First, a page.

FROM THE TRUTHSEEKER - There are thousands more UK deaths than usual and we don’t know why | The Truthseeker
It’s official now, the UK is witnessing a surge in unexplained deaths and officials are unable to pinpoint the precise reason. The New Scientist speculatively asks if it might Covid-19, or the aging population or even problems within the National Health Service?
Coincidently, or not, a similar trend is being seen in the U.S., where insurance companies report a staggering rise in excess deaths.
According to Scott Davison, CEO of insurance company OneAmerica, his company is seeing the highest death rates now than he’s ever seen before.
Nor is this phenomenon confined to the US and UK. Mounting excess deaths have been noted in Australia, Italy, Portugal, and South Africa.
What these countries all have in common is that they all implemented widespread Covid-19 vaccination programs.
In response to the mounting excess mortality rates, the medical and scientific communities still claim to be unable to pinpoint the exact cause. Now I’m NOT saying that the vaccine IS behind mounting mortality rates but the fact that a publication like New Scientist seems unable or unwilling to even discus the possibility suggests that they’ve been threatened with loss of advertising etc if they do.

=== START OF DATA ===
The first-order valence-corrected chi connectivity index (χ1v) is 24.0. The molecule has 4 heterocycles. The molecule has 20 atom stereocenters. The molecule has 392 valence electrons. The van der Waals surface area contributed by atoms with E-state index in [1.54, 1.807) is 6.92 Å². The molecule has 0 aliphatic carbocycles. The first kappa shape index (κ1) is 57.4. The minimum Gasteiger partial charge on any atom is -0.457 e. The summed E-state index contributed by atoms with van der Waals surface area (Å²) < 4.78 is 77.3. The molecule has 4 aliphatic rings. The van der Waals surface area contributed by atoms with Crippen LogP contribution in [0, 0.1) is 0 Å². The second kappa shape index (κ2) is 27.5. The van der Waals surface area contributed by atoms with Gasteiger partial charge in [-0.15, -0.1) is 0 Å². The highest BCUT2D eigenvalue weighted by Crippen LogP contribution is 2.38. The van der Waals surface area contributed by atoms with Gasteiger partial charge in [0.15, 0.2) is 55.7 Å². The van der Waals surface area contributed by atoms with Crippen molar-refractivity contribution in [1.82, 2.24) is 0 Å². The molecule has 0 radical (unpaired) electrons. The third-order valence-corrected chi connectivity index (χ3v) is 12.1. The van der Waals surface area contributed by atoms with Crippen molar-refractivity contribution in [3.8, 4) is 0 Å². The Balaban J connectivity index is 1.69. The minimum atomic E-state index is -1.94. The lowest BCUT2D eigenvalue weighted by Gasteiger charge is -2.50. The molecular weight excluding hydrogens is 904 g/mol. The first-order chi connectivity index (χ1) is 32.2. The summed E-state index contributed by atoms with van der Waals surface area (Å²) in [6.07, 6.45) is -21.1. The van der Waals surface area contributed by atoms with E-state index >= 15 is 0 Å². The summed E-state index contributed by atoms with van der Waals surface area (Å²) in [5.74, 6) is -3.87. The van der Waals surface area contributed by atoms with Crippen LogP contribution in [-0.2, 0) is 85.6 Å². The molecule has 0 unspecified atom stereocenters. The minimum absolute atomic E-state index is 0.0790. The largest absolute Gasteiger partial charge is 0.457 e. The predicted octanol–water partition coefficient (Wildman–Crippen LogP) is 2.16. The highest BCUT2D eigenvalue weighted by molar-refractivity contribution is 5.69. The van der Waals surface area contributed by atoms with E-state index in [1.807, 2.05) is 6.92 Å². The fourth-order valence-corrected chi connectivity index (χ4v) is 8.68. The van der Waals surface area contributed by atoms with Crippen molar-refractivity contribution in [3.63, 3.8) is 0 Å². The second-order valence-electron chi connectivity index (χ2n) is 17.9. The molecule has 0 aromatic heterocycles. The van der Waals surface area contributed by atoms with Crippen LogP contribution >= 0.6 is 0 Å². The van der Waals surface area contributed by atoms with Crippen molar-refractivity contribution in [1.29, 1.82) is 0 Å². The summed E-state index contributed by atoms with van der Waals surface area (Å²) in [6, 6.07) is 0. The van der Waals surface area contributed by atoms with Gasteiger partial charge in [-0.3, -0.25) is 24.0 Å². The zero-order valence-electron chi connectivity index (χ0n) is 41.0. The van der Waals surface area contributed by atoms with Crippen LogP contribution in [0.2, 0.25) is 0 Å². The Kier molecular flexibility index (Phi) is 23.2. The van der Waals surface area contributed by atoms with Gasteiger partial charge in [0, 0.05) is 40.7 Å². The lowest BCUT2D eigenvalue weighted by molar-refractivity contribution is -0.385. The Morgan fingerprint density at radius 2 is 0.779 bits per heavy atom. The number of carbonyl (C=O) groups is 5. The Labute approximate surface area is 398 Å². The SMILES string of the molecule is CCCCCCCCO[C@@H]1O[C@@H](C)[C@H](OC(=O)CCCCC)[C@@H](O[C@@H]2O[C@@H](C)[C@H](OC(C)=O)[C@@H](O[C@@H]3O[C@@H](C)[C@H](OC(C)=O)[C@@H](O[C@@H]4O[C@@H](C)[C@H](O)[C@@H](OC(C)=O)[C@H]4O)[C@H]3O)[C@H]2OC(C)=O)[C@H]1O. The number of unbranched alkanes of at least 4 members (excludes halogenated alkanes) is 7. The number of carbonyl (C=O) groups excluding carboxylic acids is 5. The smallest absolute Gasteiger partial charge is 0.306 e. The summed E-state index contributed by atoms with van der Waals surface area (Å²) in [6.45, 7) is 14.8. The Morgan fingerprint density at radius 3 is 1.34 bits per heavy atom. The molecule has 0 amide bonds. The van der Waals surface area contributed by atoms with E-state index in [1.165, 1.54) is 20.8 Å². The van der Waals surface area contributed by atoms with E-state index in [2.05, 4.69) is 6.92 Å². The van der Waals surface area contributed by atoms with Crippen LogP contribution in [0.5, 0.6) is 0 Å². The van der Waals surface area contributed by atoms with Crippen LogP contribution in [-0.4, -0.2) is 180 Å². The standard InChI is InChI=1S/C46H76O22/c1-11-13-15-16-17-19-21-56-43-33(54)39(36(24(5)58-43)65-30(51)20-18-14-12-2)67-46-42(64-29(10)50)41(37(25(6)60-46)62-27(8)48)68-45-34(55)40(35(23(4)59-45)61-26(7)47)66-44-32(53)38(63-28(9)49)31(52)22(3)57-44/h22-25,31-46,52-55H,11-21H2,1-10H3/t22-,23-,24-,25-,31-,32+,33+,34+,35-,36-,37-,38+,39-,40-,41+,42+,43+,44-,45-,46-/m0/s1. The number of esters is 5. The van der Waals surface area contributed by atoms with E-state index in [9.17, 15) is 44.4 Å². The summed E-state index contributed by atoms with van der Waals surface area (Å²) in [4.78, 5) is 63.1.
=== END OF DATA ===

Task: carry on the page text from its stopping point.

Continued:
So the media just claims ignorance, which basically makes them complicit in an ongoing crime. Ed.
There are thousands more UK deaths than usual and we don’t know why
Since April, there have been 22,500 more deaths than expected in the UK. Health experts are concerned but unsure of the causes – which could include covid-19, population ageing and NHS problems
Jason Arunn Murugesu – New Scientist Sept 1, 2022
The UK has seen an unexplained surge in deaths in recent months, causing concern among the country’s chief medical officers.
Many suggestions have been put forward for why there have been about 22,500 more deaths between April and August than would normally be expected, but there is little agreement so far on the cause or causes. A spokesperson for the UK government’s Department of Health and Social Care, for example, says: “Analysis is ongoing, however early …